Exclusive: NSI’s blueprint for success in sports

National Sports Institute chief operating officer Datuk Dr. Ramlan Aziz. - Filepic

The National Sports Institute (NSI) unveiled their 10-year blueprint recently with the hope of playing a more prominent role as the agent of change in Malaysian sport. Starsports’ RAJES PAUL spoke to NSI chief operating officer Datuk Dr Ramlan Aziz on the points that are set to transform the sports science unit.

Starsport: How different will this new 10-year blueprint be?
Dr Ramlan: NSI will move into a new time frame focusing on the Olympic Games cycle. Under this 2015-2025 cycle, we will cover three Olympic Games – in 2016, 2020 and 2024. It changes our focus completely. It’s not too long a time frame but one that will clearly chart the progress of our sports development in the next 10 years.

Starsport: What are the core areas of focus?
Dr Ramlan: We will focus on seven strategic areas: peak performances; grassroots talent development; research and innovation in sports; advanced sports education and certification; zero tolerance in doping; smart partnerships; and capacity building. It is a holistic approach ... one that is workable because of its clear structure and focus.

Starsport: It is good to note that NSI have included zero tolerance on doping. The NSI have been in the spotlight after several athletes failed their dope tests, including world No. 1 shuttler Lee Chong Wei. How much effort will be put into this area?
Dr Ramlan: The key will be on educating all the stakeholders – including athletes, officers and coaches. We will be more aggressive in assisting the athletes to know what they should and should not take. We will try to go to the lowest level to educate the athletes and conduct tests.

Starsport:All these approaches will be futile if the service providers are not efficient? How do you plan to tackle this?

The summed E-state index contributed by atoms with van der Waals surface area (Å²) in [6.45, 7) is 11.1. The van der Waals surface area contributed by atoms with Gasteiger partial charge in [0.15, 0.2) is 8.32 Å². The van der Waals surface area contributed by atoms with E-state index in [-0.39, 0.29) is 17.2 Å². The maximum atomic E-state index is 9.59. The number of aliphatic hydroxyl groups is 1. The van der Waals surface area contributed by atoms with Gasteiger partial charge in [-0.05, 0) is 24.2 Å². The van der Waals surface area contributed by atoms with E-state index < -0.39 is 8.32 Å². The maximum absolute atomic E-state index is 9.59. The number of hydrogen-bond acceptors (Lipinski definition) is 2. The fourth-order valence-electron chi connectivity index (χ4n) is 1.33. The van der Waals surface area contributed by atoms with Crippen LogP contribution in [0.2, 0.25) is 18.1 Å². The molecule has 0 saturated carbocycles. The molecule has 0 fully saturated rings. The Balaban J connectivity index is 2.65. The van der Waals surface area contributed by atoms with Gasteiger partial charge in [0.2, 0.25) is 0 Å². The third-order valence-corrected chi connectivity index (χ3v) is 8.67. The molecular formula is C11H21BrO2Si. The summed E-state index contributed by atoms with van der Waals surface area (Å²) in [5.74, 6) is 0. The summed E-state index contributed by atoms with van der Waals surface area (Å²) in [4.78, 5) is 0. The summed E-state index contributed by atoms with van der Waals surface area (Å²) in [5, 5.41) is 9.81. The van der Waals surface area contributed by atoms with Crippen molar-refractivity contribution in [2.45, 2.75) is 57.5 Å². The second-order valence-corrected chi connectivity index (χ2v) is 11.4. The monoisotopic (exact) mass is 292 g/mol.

Dr Ramlan: Training is essential for us to give the best services. We will seek to increase manpower. It is impossible for NSI to do it all. We’ll try to empower the coaches, officials and parents. There will be training of teachers too. With this, our reach can be wider.

Starsport:: Finance has always been an issue with NSI in the past. How can you sustain the 10-year plan?
Dr Ramlan: I’m glad that the budget has been increased. It will allow us to carry out some of our plans effectively. We do not plan to splurge but be cost-effective. 

Starsport: The NSI headquarters has the best facilities but not the centres in the states. How can we then make holistic changes?
Dr Ramlan: There are 7,743 primary schools nationwide and we have 81 multi-lateral development centres. We have one sports science satellite centre in every state. We plan to have basic tests at all levels. In the next 10 years, we want to ensure that every centre is able to carry out tests and that we have the manpower to do talent identification programmes. We will equip these centres. We will pay attention to all the states.

Starsport: Education is important ... yet many are least interested in this area. How to change the mindset?
Dr Ramlan:It has to start from the home and school. That’s why the role of parents and teachers is so important. We have plans to reach out to them so that they can be educated. 

Starsport: To make it work, it is important to have a good rapport with all the National Sports Associations (NSAs) and the National Sports Council (NSC). How is NSI’s relationship with them?
Dr Ramlan: We are here neither to dictate anyone nor to show who is in control. We are merely here to complement and work together with the NSC and NSAs. Under the new 10-year blueprint, we are able to work closer with all the NSAs through many of our strategic approaches. I hope, we will put aside whatever differences we have for the good of the sport.

Starsport: What do you see as a challenge in being the agent of transformation?
Dr Ramlan: Human resource. We need more qualified sports science experts in different fields. We also need coaches who are excited about the collaboration with sports science so as to tap the potential of their athletes. We also need parents who are supportive and athletes who are willing to trust and work together with us. There are still some reservations from people on what the NSI can do.
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